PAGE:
North America

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Regions

North America consists of three large nations and one large island territory that covers most of its area. They are Canada, the United States of America (USA), Mexico and Greenland. There are also seven smaller nations at its southern extreme (collectively known as Central America), around two dozen island nations and territories of various sizes in the Caribbean, and one isolated French territory off the Canadian Atlantic coast. Although the Central American and the Caribbean regions are technically part of the North American continent, they are commonly listed separately from their larger neighbors to the north and hence the distinctive region names for both cultural and geographical reasons.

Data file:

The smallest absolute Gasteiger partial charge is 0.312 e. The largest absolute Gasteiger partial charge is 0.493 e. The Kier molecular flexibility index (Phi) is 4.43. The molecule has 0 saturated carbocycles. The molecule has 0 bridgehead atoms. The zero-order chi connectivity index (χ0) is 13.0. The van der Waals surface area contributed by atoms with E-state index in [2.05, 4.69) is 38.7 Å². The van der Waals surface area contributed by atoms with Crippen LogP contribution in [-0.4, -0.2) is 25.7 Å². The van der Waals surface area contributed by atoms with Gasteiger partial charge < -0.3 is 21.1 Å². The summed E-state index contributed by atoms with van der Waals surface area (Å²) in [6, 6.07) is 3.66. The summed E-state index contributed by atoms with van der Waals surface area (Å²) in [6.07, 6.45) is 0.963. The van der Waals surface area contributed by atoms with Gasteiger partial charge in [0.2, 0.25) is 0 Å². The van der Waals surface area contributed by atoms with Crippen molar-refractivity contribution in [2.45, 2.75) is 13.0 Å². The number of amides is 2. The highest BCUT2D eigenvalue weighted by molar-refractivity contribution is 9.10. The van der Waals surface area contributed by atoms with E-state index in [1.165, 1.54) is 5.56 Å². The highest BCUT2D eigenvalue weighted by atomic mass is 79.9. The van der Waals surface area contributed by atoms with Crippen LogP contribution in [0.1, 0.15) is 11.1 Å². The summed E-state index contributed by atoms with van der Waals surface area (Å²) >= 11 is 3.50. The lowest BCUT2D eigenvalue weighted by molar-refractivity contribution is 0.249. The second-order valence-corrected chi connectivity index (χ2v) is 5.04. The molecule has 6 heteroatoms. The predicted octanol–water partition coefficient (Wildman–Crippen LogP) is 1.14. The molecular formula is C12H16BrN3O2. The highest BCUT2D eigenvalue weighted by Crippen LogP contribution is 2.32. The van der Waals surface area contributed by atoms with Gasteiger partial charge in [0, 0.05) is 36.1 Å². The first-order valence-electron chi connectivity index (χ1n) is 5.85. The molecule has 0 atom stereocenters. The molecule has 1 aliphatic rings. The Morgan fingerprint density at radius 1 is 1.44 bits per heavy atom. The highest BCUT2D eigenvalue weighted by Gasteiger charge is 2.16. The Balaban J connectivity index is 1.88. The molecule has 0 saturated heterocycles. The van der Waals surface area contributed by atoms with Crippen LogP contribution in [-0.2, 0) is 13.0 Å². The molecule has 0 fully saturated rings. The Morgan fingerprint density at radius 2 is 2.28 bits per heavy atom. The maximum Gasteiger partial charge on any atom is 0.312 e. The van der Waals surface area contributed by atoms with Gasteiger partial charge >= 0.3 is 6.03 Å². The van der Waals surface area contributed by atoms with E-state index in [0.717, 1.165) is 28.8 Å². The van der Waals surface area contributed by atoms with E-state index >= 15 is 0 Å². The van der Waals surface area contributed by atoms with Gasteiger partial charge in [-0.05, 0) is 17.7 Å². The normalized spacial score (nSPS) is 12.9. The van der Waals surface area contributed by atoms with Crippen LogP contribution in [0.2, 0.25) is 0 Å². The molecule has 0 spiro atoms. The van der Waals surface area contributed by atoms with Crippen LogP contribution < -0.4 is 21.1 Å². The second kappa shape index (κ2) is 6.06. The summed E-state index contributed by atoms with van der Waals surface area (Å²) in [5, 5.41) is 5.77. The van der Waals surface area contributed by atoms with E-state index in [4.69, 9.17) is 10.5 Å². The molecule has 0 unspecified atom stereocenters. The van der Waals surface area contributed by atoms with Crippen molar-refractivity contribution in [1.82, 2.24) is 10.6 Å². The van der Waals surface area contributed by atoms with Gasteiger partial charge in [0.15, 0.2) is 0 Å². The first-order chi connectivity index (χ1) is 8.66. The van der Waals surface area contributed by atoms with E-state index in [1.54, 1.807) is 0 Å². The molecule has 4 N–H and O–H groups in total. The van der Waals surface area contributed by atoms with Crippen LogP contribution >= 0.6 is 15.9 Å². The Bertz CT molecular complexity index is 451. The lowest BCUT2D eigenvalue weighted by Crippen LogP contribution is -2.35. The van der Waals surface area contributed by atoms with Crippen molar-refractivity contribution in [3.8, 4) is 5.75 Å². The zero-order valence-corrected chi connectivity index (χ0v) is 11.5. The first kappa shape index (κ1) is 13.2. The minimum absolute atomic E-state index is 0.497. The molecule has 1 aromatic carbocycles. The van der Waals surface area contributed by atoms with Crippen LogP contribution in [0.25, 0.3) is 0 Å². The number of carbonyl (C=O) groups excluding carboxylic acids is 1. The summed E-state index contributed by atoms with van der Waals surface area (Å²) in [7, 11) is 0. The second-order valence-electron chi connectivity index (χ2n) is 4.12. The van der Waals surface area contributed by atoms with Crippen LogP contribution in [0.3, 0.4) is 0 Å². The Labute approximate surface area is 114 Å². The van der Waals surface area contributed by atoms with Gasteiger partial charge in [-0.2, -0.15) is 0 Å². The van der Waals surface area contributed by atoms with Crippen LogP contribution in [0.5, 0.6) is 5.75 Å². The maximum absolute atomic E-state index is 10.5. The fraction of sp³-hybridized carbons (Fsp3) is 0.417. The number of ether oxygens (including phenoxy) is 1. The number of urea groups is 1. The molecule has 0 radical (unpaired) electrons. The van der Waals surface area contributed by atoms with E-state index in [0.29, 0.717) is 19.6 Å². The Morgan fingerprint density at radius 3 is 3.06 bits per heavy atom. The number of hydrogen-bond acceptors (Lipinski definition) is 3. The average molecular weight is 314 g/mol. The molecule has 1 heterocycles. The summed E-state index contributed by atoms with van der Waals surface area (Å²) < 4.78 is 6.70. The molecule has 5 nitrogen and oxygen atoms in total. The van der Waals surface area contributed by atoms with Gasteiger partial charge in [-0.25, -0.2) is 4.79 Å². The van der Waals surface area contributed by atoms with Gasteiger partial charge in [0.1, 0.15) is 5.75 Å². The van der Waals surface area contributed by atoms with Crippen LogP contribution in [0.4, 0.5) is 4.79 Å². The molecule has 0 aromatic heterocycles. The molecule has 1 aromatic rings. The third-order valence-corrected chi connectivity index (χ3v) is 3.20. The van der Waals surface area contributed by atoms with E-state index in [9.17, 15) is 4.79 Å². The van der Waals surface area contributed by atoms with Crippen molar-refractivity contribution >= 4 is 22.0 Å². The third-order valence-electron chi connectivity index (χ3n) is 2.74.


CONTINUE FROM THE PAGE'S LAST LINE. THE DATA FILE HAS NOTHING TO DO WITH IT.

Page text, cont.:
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Canada
The Great White North certainly has vast expanses of unspoiled wilderness, but it also features some of the world's most modern, cosmopolitan cities.
Caribbean
White sandy beaches, crystal-clear water, and laid-back island culture make the Caribbean one of the world's top vacation spots.
Central America
The seven nations of this isthmus connecting North and South America blend elements of both American continents; you'll find bustling cities, ancient jungle ruins, and a Spanish-tinged culture.
Greenland
A self-governing country, but still part of Denmark, Greenland is a vast island of stark landscapes and midnight sun.
Mexico
Mexico is a big tourist attraction for sun-seekers, naturalists/ecotourists and historians alike; the first flock to Mexico's tropical beaches, while the latter will find everything from Mayan ruins to Spanish colonial history.
United States of America
One of the largest, most ethnically diverse and multicultural nations on Earth includes some of the world's most famous cities, natural parks of unspeakable beauty, and virtually everything in between.

Non-Caribbean territories